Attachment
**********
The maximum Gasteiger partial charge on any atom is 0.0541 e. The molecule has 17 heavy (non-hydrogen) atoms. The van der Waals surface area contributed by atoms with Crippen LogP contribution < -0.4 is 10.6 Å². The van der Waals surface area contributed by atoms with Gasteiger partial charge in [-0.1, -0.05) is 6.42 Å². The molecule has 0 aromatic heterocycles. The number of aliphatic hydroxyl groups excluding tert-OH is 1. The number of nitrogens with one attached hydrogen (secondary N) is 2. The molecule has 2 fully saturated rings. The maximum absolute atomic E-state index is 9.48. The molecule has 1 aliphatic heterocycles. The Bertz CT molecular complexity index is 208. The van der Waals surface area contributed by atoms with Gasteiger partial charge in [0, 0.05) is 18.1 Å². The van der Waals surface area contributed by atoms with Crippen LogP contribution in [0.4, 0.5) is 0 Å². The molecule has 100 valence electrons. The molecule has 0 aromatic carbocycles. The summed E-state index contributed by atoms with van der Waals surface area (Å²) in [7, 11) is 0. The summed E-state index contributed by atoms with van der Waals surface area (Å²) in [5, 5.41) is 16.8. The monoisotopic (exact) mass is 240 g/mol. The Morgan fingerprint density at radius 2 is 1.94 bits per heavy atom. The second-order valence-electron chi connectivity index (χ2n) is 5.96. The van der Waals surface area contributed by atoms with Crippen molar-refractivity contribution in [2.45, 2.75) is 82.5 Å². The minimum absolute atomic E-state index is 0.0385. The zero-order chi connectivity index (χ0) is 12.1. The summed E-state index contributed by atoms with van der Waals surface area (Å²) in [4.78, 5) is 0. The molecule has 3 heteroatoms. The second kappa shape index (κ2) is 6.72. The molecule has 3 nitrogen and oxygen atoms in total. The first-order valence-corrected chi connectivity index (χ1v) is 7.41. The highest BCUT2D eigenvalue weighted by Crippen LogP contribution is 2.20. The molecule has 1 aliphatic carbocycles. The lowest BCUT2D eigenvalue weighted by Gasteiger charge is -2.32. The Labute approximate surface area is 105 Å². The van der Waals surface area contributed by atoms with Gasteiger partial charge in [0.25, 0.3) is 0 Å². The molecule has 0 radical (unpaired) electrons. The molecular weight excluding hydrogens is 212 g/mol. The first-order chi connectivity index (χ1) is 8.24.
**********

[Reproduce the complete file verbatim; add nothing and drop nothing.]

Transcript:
The maximum Gasteiger partial charge on any atom is 0.0541 e. The molecule has 17 heavy (non-hydrogen) atoms. The van der Waals surface area contributed by atoms with Crippen LogP contribution < -0.4 is 10.6 Å². The van der Waals surface area contributed by atoms with Gasteiger partial charge in [-0.1, -0.05) is 6.42 Å². The molecule has 0 aromatic heterocycles. The number of aliphatic hydroxyl groups excluding tert-OH is 1. The number of nitrogens with one attached hydrogen (secondary N) is 2. The molecule has 2 fully saturated rings. The maximum absolute atomic E-state index is 9.48. The molecule has 1 aliphatic heterocycles. The Bertz CT molecular complexity index is 208. The van der Waals surface area contributed by atoms with Gasteiger partial charge in [0, 0.05) is 18.1 Å². The van der Waals surface area contributed by atoms with Crippen LogP contribution in [0.4, 0.5) is 0 Å². The molecule has 100 valence electrons. The molecule has 0 aromatic carbocycles. The summed E-state index contributed by atoms with van der Waals surface area (Å²) in [7, 11) is 0. The summed E-state index contributed by atoms with van der Waals surface area (Å²) in [5, 5.41) is 16.8. The monoisotopic (exact) mass is 240 g/mol. The Morgan fingerprint density at radius 2 is 1.94 bits per heavy atom. The second-order valence-electron chi connectivity index (χ2n) is 5.96. The van der Waals surface area contributed by atoms with Crippen molar-refractivity contribution in [2.45, 2.75) is 82.5 Å². The minimum absolute atomic E-state index is 0.0385. The zero-order chi connectivity index (χ0) is 12.1. The summed E-state index contributed by atoms with van der Waals surface area (Å²) in [4.78, 5) is 0. The molecule has 3 heteroatoms. The second kappa shape index (κ2) is 6.72. The molecule has 3 nitrogen and oxygen atoms in total. The first-order valence-corrected chi connectivity index (χ1v) is 7.41. The highest BCUT2D eigenvalue weighted by Crippen LogP contribution is 2.20. The molecule has 1 aliphatic carbocycles. The lowest BCUT2D eigenvalue weighted by Gasteiger charge is -2.32. The Labute approximate surface area is 105 Å². The van der Waals surface area contributed by atoms with Gasteiger partial charge in [0.25, 0.3) is 0 Å². The molecule has 0 radical (unpaired) electrons. The molecular weight excluding hydrogens is 212 g/mol. The first-order chi connectivity index (χ1) is 8.24.